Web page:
I’ve been here longer than a month–hanging around since the inception of the program nearly two years ago. Yet I’m somehow also in Phase One, of my own devising. Andre and the others are, as the TLP material says, young men “unable to live with their families as a result of family conflict, or for whom there are no safe alternatives.” They have come here for nine to twenty-four months to “achieve self-sufficiency and avoid long term dependency on social services by gaining employment skills through educational assistance and life skills training.”
In other words: to grow up . . . at least enough.
They used to call me “the book guy” because I was introduced as the man who wanted to write about them. I had proposed this self-involved idea. But the months yielded no coherent pages. Like many men, I don’t understand what I’m talking about when I talk about men of any age or sort, though I believe I know them, beneath articulation. That’s probably why I’m lingering over this adventitious blow from Andre like some rite of passage, and why I’m unduly affected when Matt, say, or Galvin or Quovonne draws close or allows me near. It’s also inescapable that while I’m childless by choice, encounters of this latter sort have, more than once, caused a tear to rim my eye, that stinging. And I blink this effusion to the periphery of things, where, I suspect, most of our crucial matters remain within our vision, if we will notice.
One day riding in the back of Frank’s pickup, another of the residents, Tim, joked about me, “He’s not writing any book. He just wants to hang with us.”
Not entirely false.
I’d like to know them. I’d like to help. I’d like to understand, also, the nature of that tear, its source, how it connects–as intuition insists–to the ocean of human longing and necessity, to others.
About his purpose at the TLP, Andre once told me, “I know this is my last chance.”
“Which last chance is that?” I asked, sensing that he believes he should console adults with such platitudes from time to time.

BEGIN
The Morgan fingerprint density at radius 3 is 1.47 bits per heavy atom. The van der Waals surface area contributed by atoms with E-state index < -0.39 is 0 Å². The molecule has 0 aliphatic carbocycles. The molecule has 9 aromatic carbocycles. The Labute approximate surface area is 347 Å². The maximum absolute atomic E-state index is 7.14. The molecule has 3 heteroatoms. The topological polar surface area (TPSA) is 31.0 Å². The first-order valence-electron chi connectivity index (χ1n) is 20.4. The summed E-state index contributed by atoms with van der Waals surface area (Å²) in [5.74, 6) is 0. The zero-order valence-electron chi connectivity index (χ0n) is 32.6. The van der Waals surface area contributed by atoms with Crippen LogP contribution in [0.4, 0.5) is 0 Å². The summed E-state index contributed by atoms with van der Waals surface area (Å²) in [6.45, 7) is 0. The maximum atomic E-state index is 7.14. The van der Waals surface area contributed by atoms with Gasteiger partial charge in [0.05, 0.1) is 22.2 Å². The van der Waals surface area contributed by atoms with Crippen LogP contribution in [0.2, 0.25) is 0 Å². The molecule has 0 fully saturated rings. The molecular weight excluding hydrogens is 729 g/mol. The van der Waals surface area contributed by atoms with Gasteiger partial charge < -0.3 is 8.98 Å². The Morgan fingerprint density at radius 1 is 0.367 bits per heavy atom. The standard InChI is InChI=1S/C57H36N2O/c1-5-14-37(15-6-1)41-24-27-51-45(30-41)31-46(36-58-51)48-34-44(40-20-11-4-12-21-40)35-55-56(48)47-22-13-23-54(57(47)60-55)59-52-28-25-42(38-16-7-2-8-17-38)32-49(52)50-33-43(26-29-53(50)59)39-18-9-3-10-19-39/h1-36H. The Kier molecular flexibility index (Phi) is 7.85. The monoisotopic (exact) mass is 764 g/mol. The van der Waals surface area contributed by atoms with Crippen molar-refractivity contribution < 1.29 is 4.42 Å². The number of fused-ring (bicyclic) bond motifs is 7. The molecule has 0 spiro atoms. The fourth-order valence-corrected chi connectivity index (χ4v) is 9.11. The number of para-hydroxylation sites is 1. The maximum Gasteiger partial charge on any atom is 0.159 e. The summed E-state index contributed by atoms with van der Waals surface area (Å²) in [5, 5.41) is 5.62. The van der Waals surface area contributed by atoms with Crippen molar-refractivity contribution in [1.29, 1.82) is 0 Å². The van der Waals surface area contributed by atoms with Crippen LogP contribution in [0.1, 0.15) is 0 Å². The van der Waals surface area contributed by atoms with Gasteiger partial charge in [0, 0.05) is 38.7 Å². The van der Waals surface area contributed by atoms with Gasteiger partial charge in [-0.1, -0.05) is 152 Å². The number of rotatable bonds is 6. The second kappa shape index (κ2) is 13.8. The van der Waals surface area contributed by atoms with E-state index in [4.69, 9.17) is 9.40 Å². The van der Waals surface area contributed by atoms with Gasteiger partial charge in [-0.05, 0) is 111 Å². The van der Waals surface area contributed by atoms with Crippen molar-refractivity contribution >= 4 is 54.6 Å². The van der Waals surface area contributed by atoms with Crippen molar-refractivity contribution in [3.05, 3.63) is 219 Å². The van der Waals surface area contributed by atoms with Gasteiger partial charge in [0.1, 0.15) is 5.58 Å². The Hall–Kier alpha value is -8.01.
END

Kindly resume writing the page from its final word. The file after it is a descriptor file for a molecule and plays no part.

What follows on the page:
He squinted off like a homesteader facing his agonized crops. Courtesy of his fastidious iron, a sharp crease ran down the front and back of each leg of his starched blue jeans.
“To get myself right,” he said, turning suddenly toward me. “At least here I don’t have to worry about no crooked cops and good cops and gettin’ shot.”
In their faces, I sometimes sense I am looking into our age as into a broken mirror. Accurate shards, distorted angles, flawed lights, with the cracks like a web, a mesh holding the whole together. From where did the impact come that shattered and rearranged the reflection?
And what reflection do they see in me, in all adults, here at the last chance?
I go out with the final sliver of my ice and sit under the oak tree edging the little green between the two facing banks of white-washed rooms that comprise the TLP: once a parking lot and its motel, built just after World War II. Andre tends coals on a grill donated by the local neighborhood association–decent, anxious citizens with children and property values to protect, most of whom still want to do what’s right and helpful for the Delinquent Youth of America.
Chops and burgers and chicken sizzle as some of the residents gather around the grill. Ghostly smoke. Frank banters with Andre about his jump shot, and I remember another of Andre’s unofficial tales.
One night he rendezvoused to sell crack to another teenager, a dealer, in his neighborhood in Tampa.
“The dude looked all crazy,” Andre told me, “His face buggy, whirlin’ dark. He didn’t have no money, I guessed, so I was fixin’ to split. No reason to be hangin’ on no dark corner with a weirdo.
“Then he comes at me. I think he’s got a knife. I don’t know.
“I grab this brick and hit him in the head. And his eyes go white, like he’s blind, or somethin’, and he falls on the curb.
“I’m runnin’ and not lookin’ back, man . . .
“My friends told me the dude died. I done looked in the paper, but there wasn’t nothin’ I could find ’bout it. I wasn’t askin’ around at the police or the hospital. No way.
“I had some nightmares ’bout that dude’s eyes all white . . . . He was crazy, that guy. I know it was him or me. I know . . .”
All the residents but Quovonne reach for cigarettes. (Smoking is banned everywhere on the property except under the oak.) Showing off, Matt and Tim flip out lighters. Matt opens his by snapping his fingers. In one motion, Tim shakes his as though tossing something away and rakes it down his thigh until it fires. Perfected, by practice, for this moment.
“So, you’ve taken up smoking,” I say to Tim, teasing. He’s in Phase Two and, at seventeen, might still be mistaken in the evening light for a cream-cheeked girl.
“Yeah, black and sweets,” he replies, pinching a cigarillo, sounding for cool.
“He be thinkin’ he a G funk pimp daddy,” Salim declares, putting on his parodic basso thug-voice, and he laughs mockingly.